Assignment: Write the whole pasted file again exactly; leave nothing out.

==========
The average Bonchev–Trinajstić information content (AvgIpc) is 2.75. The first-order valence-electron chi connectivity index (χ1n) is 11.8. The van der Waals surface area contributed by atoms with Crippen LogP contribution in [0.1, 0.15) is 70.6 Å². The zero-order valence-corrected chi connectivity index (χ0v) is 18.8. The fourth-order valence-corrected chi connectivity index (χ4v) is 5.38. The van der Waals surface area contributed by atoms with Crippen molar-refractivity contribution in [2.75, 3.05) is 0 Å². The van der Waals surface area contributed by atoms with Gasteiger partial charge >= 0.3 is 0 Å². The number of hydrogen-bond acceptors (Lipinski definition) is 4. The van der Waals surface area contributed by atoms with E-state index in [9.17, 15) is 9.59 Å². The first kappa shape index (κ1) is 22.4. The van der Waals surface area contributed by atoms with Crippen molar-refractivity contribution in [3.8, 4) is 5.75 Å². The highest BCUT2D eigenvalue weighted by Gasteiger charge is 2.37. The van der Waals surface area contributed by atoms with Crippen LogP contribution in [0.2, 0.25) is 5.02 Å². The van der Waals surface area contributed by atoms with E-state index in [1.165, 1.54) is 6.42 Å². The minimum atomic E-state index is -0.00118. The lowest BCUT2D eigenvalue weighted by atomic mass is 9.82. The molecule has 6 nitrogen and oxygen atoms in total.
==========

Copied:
The average Bonchev–Trinajstić information content (AvgIpc) is 2.75. The first-order valence-electron chi connectivity index (χ1n) is 11.8. The van der Waals surface area contributed by atoms with Crippen LogP contribution in [0.1, 0.15) is 70.6 Å². The zero-order valence-corrected chi connectivity index (χ0v) is 18.8. The fourth-order valence-corrected chi connectivity index (χ4v) is 5.38. The van der Waals surface area contributed by atoms with Crippen molar-refractivity contribution in [2.75, 3.05) is 0 Å². The van der Waals surface area contributed by atoms with Gasteiger partial charge >= 0.3 is 0 Å². The number of hydrogen-bond acceptors (Lipinski definition) is 4. The van der Waals surface area contributed by atoms with E-state index in [9.17, 15) is 9.59 Å². The first kappa shape index (κ1) is 22.4. The van der Waals surface area contributed by atoms with Crippen molar-refractivity contribution in [3.8, 4) is 5.75 Å². The highest BCUT2D eigenvalue weighted by Gasteiger charge is 2.37. The van der Waals surface area contributed by atoms with Crippen LogP contribution in [0.2, 0.25) is 5.02 Å². The van der Waals surface area contributed by atoms with E-state index in [1.165, 1.54) is 6.42 Å². The minimum atomic E-state index is -0.00118. The lowest BCUT2D eigenvalue weighted by atomic mass is 9.82. The molecule has 6 nitrogen and oxygen atoms in total.